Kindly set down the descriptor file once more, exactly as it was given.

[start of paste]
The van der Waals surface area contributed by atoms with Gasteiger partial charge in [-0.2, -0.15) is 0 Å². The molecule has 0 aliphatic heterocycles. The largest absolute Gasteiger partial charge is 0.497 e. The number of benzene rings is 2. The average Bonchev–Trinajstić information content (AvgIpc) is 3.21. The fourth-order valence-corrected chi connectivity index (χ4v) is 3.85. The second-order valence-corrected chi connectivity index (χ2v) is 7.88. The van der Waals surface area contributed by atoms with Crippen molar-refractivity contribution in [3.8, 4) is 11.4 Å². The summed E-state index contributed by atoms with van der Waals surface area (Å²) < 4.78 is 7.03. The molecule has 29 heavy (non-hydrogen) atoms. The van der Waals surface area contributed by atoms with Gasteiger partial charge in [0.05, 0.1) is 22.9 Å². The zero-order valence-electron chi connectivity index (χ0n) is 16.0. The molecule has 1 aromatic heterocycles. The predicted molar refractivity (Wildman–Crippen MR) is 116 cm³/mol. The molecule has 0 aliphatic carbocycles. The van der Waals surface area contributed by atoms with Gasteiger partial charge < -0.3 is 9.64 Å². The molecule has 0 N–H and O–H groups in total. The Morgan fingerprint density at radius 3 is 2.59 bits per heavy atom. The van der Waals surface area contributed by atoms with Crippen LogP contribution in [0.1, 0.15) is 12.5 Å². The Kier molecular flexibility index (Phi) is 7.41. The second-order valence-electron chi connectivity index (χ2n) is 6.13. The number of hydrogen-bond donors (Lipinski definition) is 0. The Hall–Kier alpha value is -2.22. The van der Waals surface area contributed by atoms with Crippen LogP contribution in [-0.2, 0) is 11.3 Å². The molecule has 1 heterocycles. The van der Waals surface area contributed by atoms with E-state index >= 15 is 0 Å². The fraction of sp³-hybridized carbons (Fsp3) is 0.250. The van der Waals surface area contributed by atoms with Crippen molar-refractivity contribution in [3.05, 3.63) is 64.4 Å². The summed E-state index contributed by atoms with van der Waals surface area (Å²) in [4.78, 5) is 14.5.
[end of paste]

The van der Waals surface area contributed by atoms with Gasteiger partial charge in [-0.2, -0.15) is 0 Å². The molecule has 0 aliphatic heterocycles. The largest absolute Gasteiger partial charge is 0.497 e. The number of benzene rings is 2. The average Bonchev–Trinajstić information content (AvgIpc) is 3.21. The fourth-order valence-corrected chi connectivity index (χ4v) is 3.85. The second-order valence-corrected chi connectivity index (χ2v) is 7.88. The van der Waals surface area contributed by atoms with Crippen molar-refractivity contribution in [3.8, 4) is 11.4 Å². The summed E-state index contributed by atoms with van der Waals surface area (Å²) < 4.78 is 7.03. The molecule has 29 heavy (non-hydrogen) atoms. The van der Waals surface area contributed by atoms with Gasteiger partial charge in [0.05, 0.1) is 22.9 Å². The zero-order valence-electron chi connectivity index (χ0n) is 16.0. The molecule has 1 aromatic heterocycles. The predicted molar refractivity (Wildman–Crippen MR) is 116 cm³/mol. The molecule has 0 aliphatic carbocycles. The van der Waals surface area contributed by atoms with Gasteiger partial charge < -0.3 is 9.64 Å². The molecule has 0 N–H and O–H groups in total. The Morgan fingerprint density at radius 3 is 2.59 bits per heavy atom. The van der Waals surface area contributed by atoms with Crippen LogP contribution in [0.1, 0.15) is 12.5 Å². The Kier molecular flexibility index (Phi) is 7.41. The second-order valence-electron chi connectivity index (χ2n) is 6.13. The number of hydrogen-bond donors (Lipinski definition) is 0. The Hall–Kier alpha value is -2.22. The van der Waals surface area contributed by atoms with Crippen LogP contribution in [-0.2, 0) is 11.3 Å². The molecule has 1 heterocycles. The van der Waals surface area contributed by atoms with E-state index >= 15 is 0 Å². The fraction of sp³-hybridized carbons (Fsp3) is 0.250. The van der Waals surface area contributed by atoms with Crippen molar-refractivity contribution in [3.05, 3.63) is 64.4 Å². The summed E-state index contributed by atoms with van der Waals surface area (Å²) in [4.78, 5) is 14.5.